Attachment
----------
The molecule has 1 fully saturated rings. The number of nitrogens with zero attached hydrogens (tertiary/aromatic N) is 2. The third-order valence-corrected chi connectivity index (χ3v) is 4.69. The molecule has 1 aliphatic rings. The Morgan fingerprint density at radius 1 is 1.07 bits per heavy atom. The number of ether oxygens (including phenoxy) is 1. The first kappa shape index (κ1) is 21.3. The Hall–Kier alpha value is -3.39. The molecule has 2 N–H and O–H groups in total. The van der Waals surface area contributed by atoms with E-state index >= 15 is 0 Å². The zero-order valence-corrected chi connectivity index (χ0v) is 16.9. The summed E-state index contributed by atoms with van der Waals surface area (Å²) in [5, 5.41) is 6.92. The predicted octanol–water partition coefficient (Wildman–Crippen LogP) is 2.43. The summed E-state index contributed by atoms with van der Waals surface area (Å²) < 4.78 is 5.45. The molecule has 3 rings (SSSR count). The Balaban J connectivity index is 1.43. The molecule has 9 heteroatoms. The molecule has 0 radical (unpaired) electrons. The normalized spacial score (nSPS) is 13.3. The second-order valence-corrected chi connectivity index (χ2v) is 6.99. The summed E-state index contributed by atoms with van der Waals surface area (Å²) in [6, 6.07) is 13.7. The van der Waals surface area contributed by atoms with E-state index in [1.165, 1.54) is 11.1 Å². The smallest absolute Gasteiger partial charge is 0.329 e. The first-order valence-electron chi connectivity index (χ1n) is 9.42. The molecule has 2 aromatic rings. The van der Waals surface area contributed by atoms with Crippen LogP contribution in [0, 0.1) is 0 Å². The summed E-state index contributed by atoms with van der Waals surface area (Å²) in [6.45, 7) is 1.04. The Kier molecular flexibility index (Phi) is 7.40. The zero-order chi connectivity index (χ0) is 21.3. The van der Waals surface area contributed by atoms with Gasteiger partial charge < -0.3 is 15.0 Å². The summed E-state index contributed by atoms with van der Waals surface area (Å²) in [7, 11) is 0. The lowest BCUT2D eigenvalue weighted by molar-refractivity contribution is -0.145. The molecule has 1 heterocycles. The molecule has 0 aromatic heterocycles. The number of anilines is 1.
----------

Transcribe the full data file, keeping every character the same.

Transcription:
The molecule has 1 fully saturated rings. The number of nitrogens with zero attached hydrogens (tertiary/aromatic N) is 2. The third-order valence-corrected chi connectivity index (χ3v) is 4.69. The molecule has 1 aliphatic rings. The Morgan fingerprint density at radius 1 is 1.07 bits per heavy atom. The number of ether oxygens (including phenoxy) is 1. The first kappa shape index (κ1) is 21.3. The Hall–Kier alpha value is -3.39. The molecule has 2 N–H and O–H groups in total. The van der Waals surface area contributed by atoms with E-state index >= 15 is 0 Å². The zero-order valence-corrected chi connectivity index (χ0v) is 16.9. The summed E-state index contributed by atoms with van der Waals surface area (Å²) in [5, 5.41) is 6.92. The predicted octanol–water partition coefficient (Wildman–Crippen LogP) is 2.43. The summed E-state index contributed by atoms with van der Waals surface area (Å²) < 4.78 is 5.45. The molecule has 3 rings (SSSR count). The Balaban J connectivity index is 1.43. The molecule has 9 heteroatoms. The molecule has 0 radical (unpaired) electrons. The normalized spacial score (nSPS) is 13.3. The second-order valence-corrected chi connectivity index (χ2v) is 6.99. The summed E-state index contributed by atoms with van der Waals surface area (Å²) in [6, 6.07) is 13.7. The van der Waals surface area contributed by atoms with E-state index in [1.165, 1.54) is 11.1 Å². The smallest absolute Gasteiger partial charge is 0.329 e. The first-order valence-electron chi connectivity index (χ1n) is 9.42. The molecule has 2 aromatic rings. The van der Waals surface area contributed by atoms with Crippen LogP contribution in [0, 0.1) is 0 Å². The summed E-state index contributed by atoms with van der Waals surface area (Å²) in [6.45, 7) is 1.04. The Kier molecular flexibility index (Phi) is 7.40. The zero-order chi connectivity index (χ0) is 21.3. The van der Waals surface area contributed by atoms with Gasteiger partial charge < -0.3 is 15.0 Å². The summed E-state index contributed by atoms with van der Waals surface area (Å²) in [7, 11) is 0. The lowest BCUT2D eigenvalue weighted by molar-refractivity contribution is -0.145. The molecule has 1 heterocycles. The molecule has 0 aromatic heterocycles. The number of anilines is 1.